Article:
[0002] In addition, the chassis itself may provide resources that are shared by the cartridges within the chassis. For example, the chassis may provide one or more power supplies, which may be used to power the cartridges. Likewise, the chassis may provide cooling resources, such as fans, to cool the chassis and the cartridges within the chassis. The chassis may also provide networking resources to allow the cartridges to communicate with computing resources located both within and external to the chassis.

BRIEF DESCRIPTION OF THE DRAWINGS

[0003] FIG. 1 depicts an example cartridge based chassis system that may utilize the connection classification techniques described herein.

[0004] FIG. 2 depicts another example cartridge based chassis system that may utilize the connection classification techniques described herein.

[0005] FIG. 3 is an example of a high level flow diagram for connecting a cartridge to a network connection utilizing the connection classification techniques described herein. [0006] FIG. 4 is another example of a high level flow diagram for connecting a cartridge to a network connection utilizing the connection classification techniques described herein.

DETAILED DESCRIPTION

[0007] Some cartridges in a chassis may be designated to provide production workloads. Production cartridges in a chassis may be connected to an external network, which may also be called a production network. The production network is the network that may provide the cartridge with

connectivity to the external world. For example, the external network may be an intranet or the Internet. One example application may be a chassis full of cartridges that are running web servers. Each of the cartridges may be referred to as a production cartridge and may be coupled to the Internet via the production network.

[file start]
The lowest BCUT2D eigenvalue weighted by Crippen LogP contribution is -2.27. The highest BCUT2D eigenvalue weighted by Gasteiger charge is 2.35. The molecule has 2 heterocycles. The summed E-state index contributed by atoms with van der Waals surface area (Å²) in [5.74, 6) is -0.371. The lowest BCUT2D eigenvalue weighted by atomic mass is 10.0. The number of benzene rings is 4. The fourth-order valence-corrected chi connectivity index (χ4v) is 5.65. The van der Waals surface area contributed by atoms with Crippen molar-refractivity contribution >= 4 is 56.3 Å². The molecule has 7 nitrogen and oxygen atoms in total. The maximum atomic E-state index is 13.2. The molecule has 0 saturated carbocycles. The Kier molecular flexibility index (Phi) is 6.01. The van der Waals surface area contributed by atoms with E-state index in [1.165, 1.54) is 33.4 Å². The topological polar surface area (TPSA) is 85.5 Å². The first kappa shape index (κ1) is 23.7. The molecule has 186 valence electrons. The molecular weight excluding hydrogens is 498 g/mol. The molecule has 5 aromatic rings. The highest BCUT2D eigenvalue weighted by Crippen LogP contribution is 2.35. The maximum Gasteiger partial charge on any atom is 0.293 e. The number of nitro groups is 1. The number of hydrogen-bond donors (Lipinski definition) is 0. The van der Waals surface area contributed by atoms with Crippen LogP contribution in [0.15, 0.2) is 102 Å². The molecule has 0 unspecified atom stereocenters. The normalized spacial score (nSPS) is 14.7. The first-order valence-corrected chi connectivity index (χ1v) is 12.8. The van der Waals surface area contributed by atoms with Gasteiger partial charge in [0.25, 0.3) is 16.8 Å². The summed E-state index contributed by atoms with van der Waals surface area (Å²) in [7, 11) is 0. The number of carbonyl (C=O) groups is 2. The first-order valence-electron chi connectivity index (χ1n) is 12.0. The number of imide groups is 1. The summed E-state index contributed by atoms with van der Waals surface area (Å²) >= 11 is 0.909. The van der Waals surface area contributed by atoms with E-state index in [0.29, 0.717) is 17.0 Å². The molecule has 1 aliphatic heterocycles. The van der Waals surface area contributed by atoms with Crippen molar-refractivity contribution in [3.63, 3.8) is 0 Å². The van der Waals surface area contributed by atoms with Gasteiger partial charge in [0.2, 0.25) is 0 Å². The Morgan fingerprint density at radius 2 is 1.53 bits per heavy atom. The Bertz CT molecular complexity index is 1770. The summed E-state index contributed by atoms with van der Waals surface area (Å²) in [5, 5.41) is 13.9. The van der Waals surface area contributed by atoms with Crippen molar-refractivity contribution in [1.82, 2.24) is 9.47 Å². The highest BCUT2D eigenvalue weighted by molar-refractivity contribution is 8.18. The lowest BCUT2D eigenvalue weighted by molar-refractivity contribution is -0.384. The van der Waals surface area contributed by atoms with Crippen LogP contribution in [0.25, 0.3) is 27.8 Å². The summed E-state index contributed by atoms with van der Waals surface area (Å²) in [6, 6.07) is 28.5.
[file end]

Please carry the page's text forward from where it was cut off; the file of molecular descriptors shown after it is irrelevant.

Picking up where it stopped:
[0008] The chassis may also include a set of components that communicate via an infrastructure network. For example, shared elements, such as fans and power supplies may need to communicate with each other and other

components within the chassis. In addition, there may be certain cartridges, which may be referred to as infrastructure cartridges, that need to communicate over the infrastructure network. For example, a firewall cartridge may be used to provide firewall services. This firewall cartridge may need to communicate over the infrastructure network and the production network, or possibly the production network alone. In some cases, an infrastructure cartridge may need the ability to form an independent network with other cartridges of the same type that is independent of the infrastructure network.

[0009] A problem may arise when an infrastructure cartridge needs to establish isolated network connections to other infrastructure cartridges, or to the infrastructure network of the chassis. Although it may be possible to provide a user with the ability to manually configure the desired connections for infrastructure cartridges, such manual configuration may be prone to user error. For example, the user may improperly configure an infrastructure cartridge to access the production network, or a production cartridge to access the infrastructure network. Further exacerbating the problem is that a user, even absent ill intent, may improperly configure a production cartridge in such a manner that the integrity of the infrastructure network is compromised. For example, in the case of a firewall infrastructure cartridge, a connection to the production network may be improperly configured, thus subjecting the firewall infrastructure cartridge to attack from the production network.